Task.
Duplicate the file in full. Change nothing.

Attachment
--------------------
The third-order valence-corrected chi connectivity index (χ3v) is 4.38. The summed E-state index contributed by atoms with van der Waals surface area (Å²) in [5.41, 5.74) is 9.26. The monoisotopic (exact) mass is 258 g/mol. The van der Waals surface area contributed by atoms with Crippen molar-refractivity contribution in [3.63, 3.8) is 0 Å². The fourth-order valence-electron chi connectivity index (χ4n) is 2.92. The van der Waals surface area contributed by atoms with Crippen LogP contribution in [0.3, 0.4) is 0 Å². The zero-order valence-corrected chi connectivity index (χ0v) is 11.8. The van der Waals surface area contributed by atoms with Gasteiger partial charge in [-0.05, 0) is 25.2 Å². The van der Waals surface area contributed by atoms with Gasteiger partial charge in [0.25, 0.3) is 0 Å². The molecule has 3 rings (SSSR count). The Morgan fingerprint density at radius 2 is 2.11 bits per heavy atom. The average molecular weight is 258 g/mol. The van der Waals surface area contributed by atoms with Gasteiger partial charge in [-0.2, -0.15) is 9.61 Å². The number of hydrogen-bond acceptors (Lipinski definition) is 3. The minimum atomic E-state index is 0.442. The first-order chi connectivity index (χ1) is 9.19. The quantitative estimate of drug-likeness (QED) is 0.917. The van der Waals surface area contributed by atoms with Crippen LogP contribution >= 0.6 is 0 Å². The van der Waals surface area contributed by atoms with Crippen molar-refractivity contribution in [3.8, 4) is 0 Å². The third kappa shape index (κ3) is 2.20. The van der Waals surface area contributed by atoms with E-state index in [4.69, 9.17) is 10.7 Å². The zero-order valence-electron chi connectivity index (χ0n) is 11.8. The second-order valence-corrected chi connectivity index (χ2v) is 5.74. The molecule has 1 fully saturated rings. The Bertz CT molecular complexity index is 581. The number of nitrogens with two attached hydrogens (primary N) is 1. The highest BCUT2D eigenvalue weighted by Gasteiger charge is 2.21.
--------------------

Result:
The third-order valence-corrected chi connectivity index (χ3v) is 4.38. The summed E-state index contributed by atoms with van der Waals surface area (Å²) in [5.41, 5.74) is 9.26. The monoisotopic (exact) mass is 258 g/mol. The van der Waals surface area contributed by atoms with Crippen molar-refractivity contribution in [3.63, 3.8) is 0 Å². The fourth-order valence-electron chi connectivity index (χ4n) is 2.92. The van der Waals surface area contributed by atoms with Crippen LogP contribution in [0.3, 0.4) is 0 Å². The zero-order valence-corrected chi connectivity index (χ0v) is 11.8. The van der Waals surface area contributed by atoms with Gasteiger partial charge in [-0.05, 0) is 25.2 Å². The van der Waals surface area contributed by atoms with Gasteiger partial charge in [0.25, 0.3) is 0 Å². The molecule has 3 rings (SSSR count). The Morgan fingerprint density at radius 2 is 2.11 bits per heavy atom. The average molecular weight is 258 g/mol. The van der Waals surface area contributed by atoms with Gasteiger partial charge in [-0.2, -0.15) is 9.61 Å². The number of hydrogen-bond acceptors (Lipinski definition) is 3. The minimum atomic E-state index is 0.442. The first-order chi connectivity index (χ1) is 9.19. The quantitative estimate of drug-likeness (QED) is 0.917. The van der Waals surface area contributed by atoms with Crippen LogP contribution >= 0.6 is 0 Å². The van der Waals surface area contributed by atoms with Crippen molar-refractivity contribution in [3.8, 4) is 0 Å². The third kappa shape index (κ3) is 2.20. The van der Waals surface area contributed by atoms with E-state index in [4.69, 9.17) is 10.7 Å². The zero-order valence-electron chi connectivity index (χ0n) is 11.8. The second-order valence-corrected chi connectivity index (χ2v) is 5.74. The molecule has 1 fully saturated rings. The Bertz CT molecular complexity index is 581. The number of nitrogens with two attached hydrogens (primary N) is 1. The highest BCUT2D eigenvalue weighted by Gasteiger charge is 2.21.